The Case for Prestige Classes in 5e
I DM a D&D 5e game at home. It started off as a Lost Mines of Phandelver campaign with some Yawning Portal thrown in. But when Phandelver finished, I started them in on the Tomb of Annihilation. We finished that and the group is on the road to hunting down the rest of Acererak’s phylactories. The group has now two multiclass characters and one person that changed out a character for another. One went multiclass for story reasons while the other two did it because they were bored with the class as it was. Even then, I suspect the story provided the excuse for the player to multiclass because he was bored with his choices.
This brings me back to the days of 3rd edition where prestige classes abounded. Many remember prestige classes with hatred because WotC just published book after book filled with PrCs, but I remember them fondly and I think 5e could really benefit from them for many reasons. Here are my top 3.
1. They Provide High-Level Options Later in the Game
Fifth edition can be described as many things: approachable, easy to learn, a good mix of old school and modern. But the one thing it cannot be described as is having a significant number of character options beyond 3rd level. Sure you can choose to raise an ability score or choose a feat, choose a new warlock invocation, a new spell for casters, or a new subclass option if you selected a subclass with options at 3rd level, but that is literally it. There aren’t other class choices. So a 10th-level fighter wanting some different options adds a level of bard, for example, and gets a few cantrips, 1st-level spells, and an extra skill proficiency. Hideous laughter does not appear very helpful when the single-classed wizard can cast dominate person. A prestige class designed for higher level characters can add options that multiclassing with a base class at level 1 simply cannot.
2) They Can Be a Reward for the Story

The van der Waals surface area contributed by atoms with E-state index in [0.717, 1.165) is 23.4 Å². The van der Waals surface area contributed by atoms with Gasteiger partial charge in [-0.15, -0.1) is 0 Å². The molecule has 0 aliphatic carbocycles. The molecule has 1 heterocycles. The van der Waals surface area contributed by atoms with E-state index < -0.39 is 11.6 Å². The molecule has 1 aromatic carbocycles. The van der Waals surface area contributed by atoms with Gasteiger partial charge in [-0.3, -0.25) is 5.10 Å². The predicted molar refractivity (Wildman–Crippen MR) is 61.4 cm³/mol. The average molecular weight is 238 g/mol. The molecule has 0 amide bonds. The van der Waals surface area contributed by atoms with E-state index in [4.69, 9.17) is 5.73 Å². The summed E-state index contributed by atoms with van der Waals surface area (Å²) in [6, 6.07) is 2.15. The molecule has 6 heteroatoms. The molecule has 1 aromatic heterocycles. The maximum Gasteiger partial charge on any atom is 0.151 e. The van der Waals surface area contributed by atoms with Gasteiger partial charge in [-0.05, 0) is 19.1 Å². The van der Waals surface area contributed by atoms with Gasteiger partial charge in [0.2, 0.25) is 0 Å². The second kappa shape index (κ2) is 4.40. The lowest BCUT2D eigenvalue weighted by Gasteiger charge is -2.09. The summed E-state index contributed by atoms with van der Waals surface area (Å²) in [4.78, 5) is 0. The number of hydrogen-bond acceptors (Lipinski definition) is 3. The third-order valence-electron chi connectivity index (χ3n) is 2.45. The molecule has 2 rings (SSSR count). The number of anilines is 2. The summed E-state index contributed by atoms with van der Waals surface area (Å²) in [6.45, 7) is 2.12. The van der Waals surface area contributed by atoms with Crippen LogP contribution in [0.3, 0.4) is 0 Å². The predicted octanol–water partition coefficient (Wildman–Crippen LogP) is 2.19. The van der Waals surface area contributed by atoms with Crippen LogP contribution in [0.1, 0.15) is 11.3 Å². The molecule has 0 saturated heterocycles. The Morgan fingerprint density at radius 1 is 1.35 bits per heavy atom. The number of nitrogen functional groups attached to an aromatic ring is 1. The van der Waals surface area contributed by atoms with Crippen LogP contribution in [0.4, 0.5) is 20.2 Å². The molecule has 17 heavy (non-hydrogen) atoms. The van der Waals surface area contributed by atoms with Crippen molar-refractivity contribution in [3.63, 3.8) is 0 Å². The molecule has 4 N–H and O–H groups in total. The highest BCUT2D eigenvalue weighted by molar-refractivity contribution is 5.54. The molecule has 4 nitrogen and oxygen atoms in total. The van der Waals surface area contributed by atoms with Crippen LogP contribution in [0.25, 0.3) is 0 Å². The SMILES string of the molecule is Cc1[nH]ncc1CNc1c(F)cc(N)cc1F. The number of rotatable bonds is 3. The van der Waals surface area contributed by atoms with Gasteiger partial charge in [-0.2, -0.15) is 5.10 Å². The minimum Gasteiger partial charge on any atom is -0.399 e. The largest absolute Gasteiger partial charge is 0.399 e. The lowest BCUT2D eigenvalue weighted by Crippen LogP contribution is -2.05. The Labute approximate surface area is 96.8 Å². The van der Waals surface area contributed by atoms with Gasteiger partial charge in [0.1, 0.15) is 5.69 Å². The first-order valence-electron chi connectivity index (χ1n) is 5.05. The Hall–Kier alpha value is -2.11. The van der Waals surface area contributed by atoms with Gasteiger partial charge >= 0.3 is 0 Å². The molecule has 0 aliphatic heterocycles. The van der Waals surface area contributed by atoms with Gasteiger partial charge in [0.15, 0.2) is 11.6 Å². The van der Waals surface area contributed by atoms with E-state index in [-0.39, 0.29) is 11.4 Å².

Did your group slay a dragon? Being able to take a prestige class called Dragon Slayer would be a nice way to distinguish a character. Did you die and come back? A Deathwalker prestige class might be fun. Were you reduced to 0 hit points with fire? Why not take the Pyrowielder prestige class. This can make the actions in game have mechanical impacts at your table.
3) They Let Games Be More Flexible
According to the book, you gain your proficiencies at 1st level and that’s it. Some subclasses give extra proficiencies when you take them, but there are no other way according to the PHB to gain proficiencies beyond that. I have a houserule where every 4 levels, the players gain an extra proficiency with either a toolset, skill, or language. Multi-classing in bard or a few other classes give an extra proficiency, but that is about the only way to change things up at higher levels. So if no one is proficient in thieves tools, and you want to put a trap in your next dungeon, you’re either guaranteed for them to fail at disarming it or you have to remove it. So a prestige class could offer additional proficiencies. So when no one took Acrobatics and you want to make the group face off against ninja assassins, someone in the group will not be outclassed after taking the Roofrunner prestige class. Someone wants to own a tavern, they can take the Brewmaster prestige class and become proficient with brewing toolset as well as get better at fighting after repeatedly quelling a drunken mob.